Ohio is the quintessential mid-western swing state, known for its Main Street values of small government, hard work, thrift and devotion to God and family. Ohio gave the nation eight presidents; five of them between 1868 and 1920. In the 39 presidential elections between 1856 and 2008, Ohio went Republican 28 times, Democratic 11. No Republican has ever been elected president without carrying Ohio. And this year the Obama and Romney camps know that Buckeye State voters, 28 percent of whom are Catholic, will determine who is sworn in as president on January 20, 2013.

 

As of Sunday, September 9, the polls seem tightly deadlocked. The most recent, a survey of registered votes, gives Romney a three-point edge; the latest poll of likely voters, taken several days earlier, gives Obama the exact same margin. The president won Ohio in 2008. About 5 percent of the Catholic vote must move back into the Republican fold if Romney is to be the victor in Ohio. One regional poll has indicated that this shift may be happening. Romney leads Obama 58-35 percent in Southwestern Ohio, which includes Cincinnati, a heavily Catholic city that the president carried four years ago.

 

A little history may help us to understand the dynamics of the Catholic vote in the state.

 

Throughout the nineteenth century there was a large influx of Catholics into Ohio. Germans, many of whom escaped Bismarck’s anti-Catholic Kulturkampf, settled for the most part in farming areas, particularly the counties of Putnam, Logan, Auglaize, Shelby, and Mercer in western Ohio. Some Germans, and most of the Irish, moved into industrial regions, Hamilton County (Cincinnati) in the southwest and northern counties along Lake Erie – Lucas (Toledo), Ottawa, Erie, Lorain, Cuyahoga (Cleveland) Lake, Geauga, and Trumball (Youngstown). By 1890, 25 percent of Ohio’s electorate was Catholic and today that number is 26 percent.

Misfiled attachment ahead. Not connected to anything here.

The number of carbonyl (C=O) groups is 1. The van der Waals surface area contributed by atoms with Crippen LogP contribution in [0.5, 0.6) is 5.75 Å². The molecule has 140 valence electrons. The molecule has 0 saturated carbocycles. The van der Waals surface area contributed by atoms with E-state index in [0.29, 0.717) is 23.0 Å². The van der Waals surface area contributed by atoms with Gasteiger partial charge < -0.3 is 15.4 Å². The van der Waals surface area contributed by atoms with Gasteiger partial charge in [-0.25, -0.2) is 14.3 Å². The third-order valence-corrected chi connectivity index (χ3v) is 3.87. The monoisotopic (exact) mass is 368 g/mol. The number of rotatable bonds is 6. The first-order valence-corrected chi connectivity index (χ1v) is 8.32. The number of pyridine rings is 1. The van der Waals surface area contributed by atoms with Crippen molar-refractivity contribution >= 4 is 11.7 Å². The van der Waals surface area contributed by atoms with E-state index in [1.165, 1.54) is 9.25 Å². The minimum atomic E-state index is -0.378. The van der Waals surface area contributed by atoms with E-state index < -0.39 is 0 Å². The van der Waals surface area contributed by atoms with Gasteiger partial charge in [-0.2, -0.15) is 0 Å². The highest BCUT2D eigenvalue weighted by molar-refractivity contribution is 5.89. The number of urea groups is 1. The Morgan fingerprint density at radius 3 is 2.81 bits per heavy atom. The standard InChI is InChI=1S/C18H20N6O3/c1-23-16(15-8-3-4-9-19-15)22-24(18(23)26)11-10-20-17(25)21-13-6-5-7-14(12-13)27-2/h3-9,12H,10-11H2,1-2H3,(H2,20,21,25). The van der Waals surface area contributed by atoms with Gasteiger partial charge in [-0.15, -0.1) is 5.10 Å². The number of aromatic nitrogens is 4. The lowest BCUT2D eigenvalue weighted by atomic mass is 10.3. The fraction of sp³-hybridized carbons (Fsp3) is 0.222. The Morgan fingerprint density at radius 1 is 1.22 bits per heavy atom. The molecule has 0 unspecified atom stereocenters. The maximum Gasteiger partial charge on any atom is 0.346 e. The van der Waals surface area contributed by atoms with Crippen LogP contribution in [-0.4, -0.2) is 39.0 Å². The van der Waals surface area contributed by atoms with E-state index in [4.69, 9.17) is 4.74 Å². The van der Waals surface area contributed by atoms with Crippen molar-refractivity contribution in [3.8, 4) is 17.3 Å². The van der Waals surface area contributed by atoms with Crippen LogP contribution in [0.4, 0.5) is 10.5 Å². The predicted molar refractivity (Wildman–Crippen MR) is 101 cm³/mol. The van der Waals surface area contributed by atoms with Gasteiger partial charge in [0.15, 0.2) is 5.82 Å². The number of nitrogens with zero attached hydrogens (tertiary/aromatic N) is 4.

In the post-Civil War era, there was a strong whiff of anti-Catholicism in Ohio’s Republican circles. Ulysses S. Grant, who sent tens of thousands of Catholics into battle, supported the Blaine Amendment that prohibited parochial schools from getting state aid. He also called on Congress to pass legislation that would permit the government to tax church property. Grant believed such legislation would prevent tyranny, “whether directed by the demagogue or by priest craft.”

 

Ohio Governor Rutherford B. Hayes, who was elected president in 1876, accused Democrats of colluding with Catholics to destroy the Ohio public school system. Congressman James Garfield of Ohio, who became the twentieth president in 1880, complained: “It is evident that the Catholic Church is moving along with the whole line of its front against modern civilization and our fight in Ohio is only a small portion of the battlefield.”

 

Republican Governor William McKinley of Ohio, however, had a different view of Catholics. As a major in the Civil War, he fought along side many Catholics and befriended them. In 1876, he defended thirty-three Clark County coal miners (most of whom were Catholic) for rioting during a strike. As a candidate for president in 1896, he was denounced by the nation’s leading anti-Catholic organization, the American Protective Association, for appointing Catholics to Ohio’s state government. They even accused his executive secretary of being a Jesuit.

 

In his race against Democrat-Populist Williams Jennings Bryan, McKinley managed to carry industrial voters handily – both management and labor. And the most significant contribution to his victory was the movement of large segments of the Catholic voting population toward the GOP. It is estimated that 40 percent to 45 percent of the Catholic vote was cast for McKinley, which explains why he carried America’s ten largest cities.